Ronnie Polaneczky: In love and war, here's what's fair

Posted: November 14, 2012

JUST FOUR DAYS before former general David Petraeus resigned as director of the CIA over an extramarital affair, the Daily Beast website published the general's 12 "rules for living."

They were compiled by Paula Broadwell, his biographer and, as we now know, mistress, whose sculpted guns rival Michelle Obama's.

The list is meant to inspire. Sadly, some of the rules are now as snicker-worthy as the title of the Petraeus biography, All In . . .

Rule No. 1, for example - "Lead by example from the front of the formation" - sounds like something out of Fifty Shades of Grey.

And maybe the general used No. 4 - "There is an exception to every rule" - to excuse his hound-doggery.

And No. 10 - "Stay fit to fight. Your body is your ultimate weapons system" - now conjures images of the super-fit general slapping sixpacks with the buff Broadwell in a Kabul tent.

Go ahead, say I have a twisted mind. But Petraeus' wife must be entertaining even more disturbing thoughts, the poor thing. And I think we can imagine what his children - including a son, an Army officer who served in Afghanistan - must now think of their dad's rules for living.

Petraeus, who released a brief statement last week, is reportedly devastated about what he's done to his life. But we've not heard a peep about Broadwell's emotional state or what prompted her apparently jealous and threatening emails to a Petraeus friend, whose subsequent call to the FBI triggered the investigation that exposed the mess.

So Lord knows how Broadwell is explaining her fall from grace to her radiologist husband, two little boys or the legions of friends and family who helped with the kids while she ran around the Middle East with the general.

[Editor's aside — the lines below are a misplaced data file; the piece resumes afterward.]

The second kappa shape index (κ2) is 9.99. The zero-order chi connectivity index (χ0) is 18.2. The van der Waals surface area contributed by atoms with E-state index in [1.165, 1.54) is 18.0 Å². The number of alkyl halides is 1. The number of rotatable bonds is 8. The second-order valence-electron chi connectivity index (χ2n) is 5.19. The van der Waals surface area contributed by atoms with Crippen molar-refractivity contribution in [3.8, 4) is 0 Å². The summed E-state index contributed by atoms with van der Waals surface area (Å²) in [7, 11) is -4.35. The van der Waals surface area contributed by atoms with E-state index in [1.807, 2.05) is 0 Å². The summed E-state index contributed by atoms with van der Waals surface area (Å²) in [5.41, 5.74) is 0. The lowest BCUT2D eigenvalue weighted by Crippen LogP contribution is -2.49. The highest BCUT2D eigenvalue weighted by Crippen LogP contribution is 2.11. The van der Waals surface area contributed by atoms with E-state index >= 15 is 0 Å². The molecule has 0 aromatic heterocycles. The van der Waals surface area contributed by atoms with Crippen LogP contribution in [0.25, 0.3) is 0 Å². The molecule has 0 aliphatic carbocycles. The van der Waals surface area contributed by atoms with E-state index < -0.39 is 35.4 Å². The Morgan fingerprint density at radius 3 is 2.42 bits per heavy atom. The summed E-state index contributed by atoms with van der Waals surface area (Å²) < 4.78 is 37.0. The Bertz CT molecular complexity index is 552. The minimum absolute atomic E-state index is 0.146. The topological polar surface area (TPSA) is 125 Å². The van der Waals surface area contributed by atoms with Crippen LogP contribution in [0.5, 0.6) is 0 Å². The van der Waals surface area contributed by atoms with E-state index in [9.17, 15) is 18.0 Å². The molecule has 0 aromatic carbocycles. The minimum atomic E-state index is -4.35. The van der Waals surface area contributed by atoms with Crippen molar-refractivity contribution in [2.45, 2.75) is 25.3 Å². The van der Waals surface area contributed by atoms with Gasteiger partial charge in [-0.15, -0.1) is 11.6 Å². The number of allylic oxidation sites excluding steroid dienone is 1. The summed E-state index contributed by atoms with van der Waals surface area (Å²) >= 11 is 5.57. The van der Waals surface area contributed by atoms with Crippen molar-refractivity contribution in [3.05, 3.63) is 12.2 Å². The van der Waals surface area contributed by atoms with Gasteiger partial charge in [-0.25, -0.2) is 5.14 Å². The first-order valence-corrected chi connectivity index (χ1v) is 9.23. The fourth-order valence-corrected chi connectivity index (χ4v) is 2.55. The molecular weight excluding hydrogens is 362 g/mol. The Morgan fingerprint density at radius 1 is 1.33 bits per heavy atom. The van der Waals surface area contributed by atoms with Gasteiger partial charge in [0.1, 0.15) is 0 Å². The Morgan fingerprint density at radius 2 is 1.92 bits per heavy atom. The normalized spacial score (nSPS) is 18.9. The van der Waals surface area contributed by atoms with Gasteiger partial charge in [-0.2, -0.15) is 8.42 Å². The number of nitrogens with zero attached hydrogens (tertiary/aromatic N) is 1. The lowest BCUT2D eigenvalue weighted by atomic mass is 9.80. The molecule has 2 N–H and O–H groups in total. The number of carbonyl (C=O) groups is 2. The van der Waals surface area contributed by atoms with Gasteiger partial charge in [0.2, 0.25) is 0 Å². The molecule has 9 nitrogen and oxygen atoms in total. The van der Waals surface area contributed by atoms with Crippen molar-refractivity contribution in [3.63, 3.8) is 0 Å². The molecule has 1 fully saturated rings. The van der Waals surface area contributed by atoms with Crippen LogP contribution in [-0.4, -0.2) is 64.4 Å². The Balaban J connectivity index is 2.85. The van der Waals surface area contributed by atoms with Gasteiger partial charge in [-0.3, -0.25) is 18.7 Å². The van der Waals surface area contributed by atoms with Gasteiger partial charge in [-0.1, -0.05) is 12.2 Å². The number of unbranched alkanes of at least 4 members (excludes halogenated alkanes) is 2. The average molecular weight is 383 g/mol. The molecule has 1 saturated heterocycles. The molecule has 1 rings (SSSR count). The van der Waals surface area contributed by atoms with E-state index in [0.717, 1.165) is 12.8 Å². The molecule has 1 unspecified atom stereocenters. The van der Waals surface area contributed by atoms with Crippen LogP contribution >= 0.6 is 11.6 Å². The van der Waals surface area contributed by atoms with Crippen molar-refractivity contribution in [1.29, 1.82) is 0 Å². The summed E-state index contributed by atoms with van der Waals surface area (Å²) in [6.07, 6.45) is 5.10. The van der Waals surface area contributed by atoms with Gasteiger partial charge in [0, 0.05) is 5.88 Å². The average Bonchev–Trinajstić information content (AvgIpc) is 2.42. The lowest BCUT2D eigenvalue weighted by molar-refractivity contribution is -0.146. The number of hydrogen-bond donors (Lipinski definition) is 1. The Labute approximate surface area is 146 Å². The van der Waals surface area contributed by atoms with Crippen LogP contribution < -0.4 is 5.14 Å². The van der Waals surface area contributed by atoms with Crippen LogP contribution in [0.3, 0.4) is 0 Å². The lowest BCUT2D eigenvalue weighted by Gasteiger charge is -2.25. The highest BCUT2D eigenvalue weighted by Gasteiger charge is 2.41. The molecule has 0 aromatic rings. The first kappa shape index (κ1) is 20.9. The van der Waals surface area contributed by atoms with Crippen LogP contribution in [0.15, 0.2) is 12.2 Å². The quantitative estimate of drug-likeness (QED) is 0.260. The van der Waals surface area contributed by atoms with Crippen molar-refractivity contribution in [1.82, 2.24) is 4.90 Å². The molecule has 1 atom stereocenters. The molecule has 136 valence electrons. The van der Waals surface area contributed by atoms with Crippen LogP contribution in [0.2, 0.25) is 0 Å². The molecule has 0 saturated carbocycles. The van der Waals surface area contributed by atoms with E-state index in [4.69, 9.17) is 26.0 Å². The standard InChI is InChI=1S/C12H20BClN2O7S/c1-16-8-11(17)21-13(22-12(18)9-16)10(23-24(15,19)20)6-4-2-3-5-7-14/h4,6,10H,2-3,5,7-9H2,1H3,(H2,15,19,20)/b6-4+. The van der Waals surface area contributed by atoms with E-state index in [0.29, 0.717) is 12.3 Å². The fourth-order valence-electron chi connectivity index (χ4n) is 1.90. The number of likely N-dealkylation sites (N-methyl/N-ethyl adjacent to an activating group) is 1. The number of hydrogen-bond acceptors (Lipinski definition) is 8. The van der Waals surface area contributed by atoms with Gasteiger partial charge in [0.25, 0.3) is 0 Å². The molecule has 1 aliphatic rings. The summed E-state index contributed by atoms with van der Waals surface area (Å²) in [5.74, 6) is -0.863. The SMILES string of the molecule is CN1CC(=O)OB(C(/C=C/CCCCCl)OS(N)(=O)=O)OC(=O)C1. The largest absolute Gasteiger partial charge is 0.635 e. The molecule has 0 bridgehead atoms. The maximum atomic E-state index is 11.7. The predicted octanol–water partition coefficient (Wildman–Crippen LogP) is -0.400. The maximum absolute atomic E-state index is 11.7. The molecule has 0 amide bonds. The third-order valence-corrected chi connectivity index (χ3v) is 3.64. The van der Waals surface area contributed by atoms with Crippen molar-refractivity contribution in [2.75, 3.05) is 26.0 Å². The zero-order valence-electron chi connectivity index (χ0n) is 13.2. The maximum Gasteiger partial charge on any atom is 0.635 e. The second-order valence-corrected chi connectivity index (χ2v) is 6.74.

Forget rules for living, then. What Petraeus and Broadwell needed were some thoughts about home. Because if they'd thought more about their families, they might still occupy a world in which his reputation was honorable and no one was comparing her to the unhinged paramour in "Fatal Attraction."

I'll get the conversation started.

1. Never do more than wink at anyone but your bride or groom. Marriage has peaks and valleys, but nothing will luge it faster down a mountain than stepping out instead of figuring out how to fix the blah spots.

2. Your spouse can divorce your cheating behind, but your kids can't. And man, are they gonna hate you for turning the family upside-down.

3. The more high-profile the cheater, the more explosive the fallout of an affair. So if you're not up for the sight of CNN camping in your neighbor's driveway for a glimpse of your betrayed spouse, keep your pants zipped.

4. If your wife moves 24 times in 38 years to support your career (as Holly Petraeus did) and has had to raise your kids mostly solo, she deserves your fidelity. No matter how her hair has grayed or her body thickened. Period.

5. If your husband so respects your ambition that he supports your journeys into war zones (as Scott Broadwell has) to write a career-advancing book, you don't mock his faith in you by diddling with the book's subject.

6. It's folly to underestimate the power of human biology or overestimate the innocence of infatuation. If you don't believe me, take a divorce lawyer (or a criminal-defense attorney) to lunch and ask to hear some war stories.

7. Nothing hurts more than seeing your family in emotional agony and knowing you caused the pain.

8. It's easier to get over an unconsummated crush than to salvage the relationship you battered by letting your hormones take the lead.

I feel for Petraeus, a bona fide American hero who succumbed like a twit to the adoration of a comely younger woman. And I wince for Broadwell, a soldier who served her country on multiple deployments and took love of country way too far.

Before this incident, they were known as brilliant, brave, patriotic and fierce badasses, the kind we want in the military because they show the world who's in charge of keeping us safe. They were, as the saying goes, all in.

How sad, for them and their loved ones, that all in was too far.

E-mail: polaner@phillynews.com

Phone: 215-854-2217. @RonniePhilly

Blog: philly.com/ronnieblog

Columns: philly.com/Ronnie

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